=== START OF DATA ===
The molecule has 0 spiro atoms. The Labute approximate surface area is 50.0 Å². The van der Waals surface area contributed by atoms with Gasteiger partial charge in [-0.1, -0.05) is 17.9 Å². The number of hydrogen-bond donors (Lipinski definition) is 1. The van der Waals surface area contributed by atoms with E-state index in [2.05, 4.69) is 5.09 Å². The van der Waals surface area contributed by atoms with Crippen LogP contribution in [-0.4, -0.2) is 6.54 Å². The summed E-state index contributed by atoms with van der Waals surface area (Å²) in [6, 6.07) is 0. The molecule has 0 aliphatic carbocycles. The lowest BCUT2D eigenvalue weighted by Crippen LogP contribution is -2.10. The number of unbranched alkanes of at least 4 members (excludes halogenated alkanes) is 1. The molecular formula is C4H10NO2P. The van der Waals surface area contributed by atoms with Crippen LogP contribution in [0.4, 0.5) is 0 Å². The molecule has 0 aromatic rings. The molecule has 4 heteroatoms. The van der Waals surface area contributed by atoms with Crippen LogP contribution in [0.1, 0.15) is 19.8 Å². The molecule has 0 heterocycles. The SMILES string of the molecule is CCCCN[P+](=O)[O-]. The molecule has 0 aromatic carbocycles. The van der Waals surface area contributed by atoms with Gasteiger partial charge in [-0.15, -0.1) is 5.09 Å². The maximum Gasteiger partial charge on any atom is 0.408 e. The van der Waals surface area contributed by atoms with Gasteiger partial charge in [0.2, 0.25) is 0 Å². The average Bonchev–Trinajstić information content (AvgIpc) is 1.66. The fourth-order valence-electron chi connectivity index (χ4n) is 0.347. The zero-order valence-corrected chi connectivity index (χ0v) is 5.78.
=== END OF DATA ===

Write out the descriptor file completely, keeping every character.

The molecule has 0 spiro atoms. The Labute approximate surface area is 50.0 Å². The van der Waals surface area contributed by atoms with Gasteiger partial charge in [-0.1, -0.05) is 17.9 Å². The number of hydrogen-bond donors (Lipinski definition) is 1. The van der Waals surface area contributed by atoms with E-state index in [2.05, 4.69) is 5.09 Å². The van der Waals surface area contributed by atoms with Crippen LogP contribution in [-0.4, -0.2) is 6.54 Å². The summed E-state index contributed by atoms with van der Waals surface area (Å²) in [6, 6.07) is 0. The molecule has 0 aliphatic carbocycles. The lowest BCUT2D eigenvalue weighted by Crippen LogP contribution is -2.10. The number of unbranched alkanes of at least 4 members (excludes halogenated alkanes) is 1. The molecular formula is C4H10NO2P. The van der Waals surface area contributed by atoms with Crippen LogP contribution in [0.4, 0.5) is 0 Å². The molecule has 0 aromatic rings. The molecule has 4 heteroatoms. The van der Waals surface area contributed by atoms with Crippen LogP contribution in [0.1, 0.15) is 19.8 Å². The molecule has 0 heterocycles. The SMILES string of the molecule is CCCCN[P+](=O)[O-]. The molecule has 0 aromatic carbocycles. The van der Waals surface area contributed by atoms with Gasteiger partial charge in [-0.15, -0.1) is 5.09 Å². The maximum Gasteiger partial charge on any atom is 0.408 e. The van der Waals surface area contributed by atoms with Gasteiger partial charge in [0.2, 0.25) is 0 Å². The average Bonchev–Trinajstić information content (AvgIpc) is 1.66. The fourth-order valence-electron chi connectivity index (χ4n) is 0.347. The zero-order valence-corrected chi connectivity index (χ0v) is 5.78.